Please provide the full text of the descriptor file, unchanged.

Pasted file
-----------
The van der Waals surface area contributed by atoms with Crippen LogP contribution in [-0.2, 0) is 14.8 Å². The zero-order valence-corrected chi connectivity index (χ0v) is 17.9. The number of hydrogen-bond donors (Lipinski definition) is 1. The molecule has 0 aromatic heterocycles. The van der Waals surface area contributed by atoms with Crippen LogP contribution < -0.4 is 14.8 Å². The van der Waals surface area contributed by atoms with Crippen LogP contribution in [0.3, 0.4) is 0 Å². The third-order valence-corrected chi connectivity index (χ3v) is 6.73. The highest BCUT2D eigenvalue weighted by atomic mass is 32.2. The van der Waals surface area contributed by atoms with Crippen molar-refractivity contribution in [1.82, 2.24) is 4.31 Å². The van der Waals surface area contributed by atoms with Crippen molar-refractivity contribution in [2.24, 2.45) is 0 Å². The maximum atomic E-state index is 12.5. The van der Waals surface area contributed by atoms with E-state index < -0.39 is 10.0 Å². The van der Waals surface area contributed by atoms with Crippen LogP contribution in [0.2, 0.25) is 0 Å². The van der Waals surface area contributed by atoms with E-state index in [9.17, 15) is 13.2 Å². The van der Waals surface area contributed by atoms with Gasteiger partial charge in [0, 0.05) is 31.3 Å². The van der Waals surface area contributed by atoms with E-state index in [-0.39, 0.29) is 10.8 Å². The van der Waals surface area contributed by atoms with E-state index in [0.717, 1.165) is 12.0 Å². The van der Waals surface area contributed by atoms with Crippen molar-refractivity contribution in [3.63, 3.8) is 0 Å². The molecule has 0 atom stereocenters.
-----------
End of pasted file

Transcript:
The van der Waals surface area contributed by atoms with Crippen LogP contribution in [-0.2, 0) is 14.8 Å². The zero-order valence-corrected chi connectivity index (χ0v) is 17.9. The number of hydrogen-bond donors (Lipinski definition) is 1. The molecule has 0 aromatic heterocycles. The van der Waals surface area contributed by atoms with Crippen LogP contribution < -0.4 is 14.8 Å². The van der Waals surface area contributed by atoms with Crippen LogP contribution in [0.3, 0.4) is 0 Å². The third-order valence-corrected chi connectivity index (χ3v) is 6.73. The highest BCUT2D eigenvalue weighted by atomic mass is 32.2. The van der Waals surface area contributed by atoms with Crippen molar-refractivity contribution in [1.82, 2.24) is 4.31 Å². The van der Waals surface area contributed by atoms with Crippen molar-refractivity contribution in [2.24, 2.45) is 0 Å². The maximum atomic E-state index is 12.5. The van der Waals surface area contributed by atoms with E-state index < -0.39 is 10.0 Å². The van der Waals surface area contributed by atoms with Crippen LogP contribution in [0.2, 0.25) is 0 Å². The van der Waals surface area contributed by atoms with E-state index in [9.17, 15) is 13.2 Å². The van der Waals surface area contributed by atoms with Gasteiger partial charge in [0, 0.05) is 31.3 Å². The van der Waals surface area contributed by atoms with E-state index in [-0.39, 0.29) is 10.8 Å². The van der Waals surface area contributed by atoms with E-state index in [0.717, 1.165) is 12.0 Å². The van der Waals surface area contributed by atoms with Crippen molar-refractivity contribution in [3.63, 3.8) is 0 Å². The molecule has 0 atom stereocenters.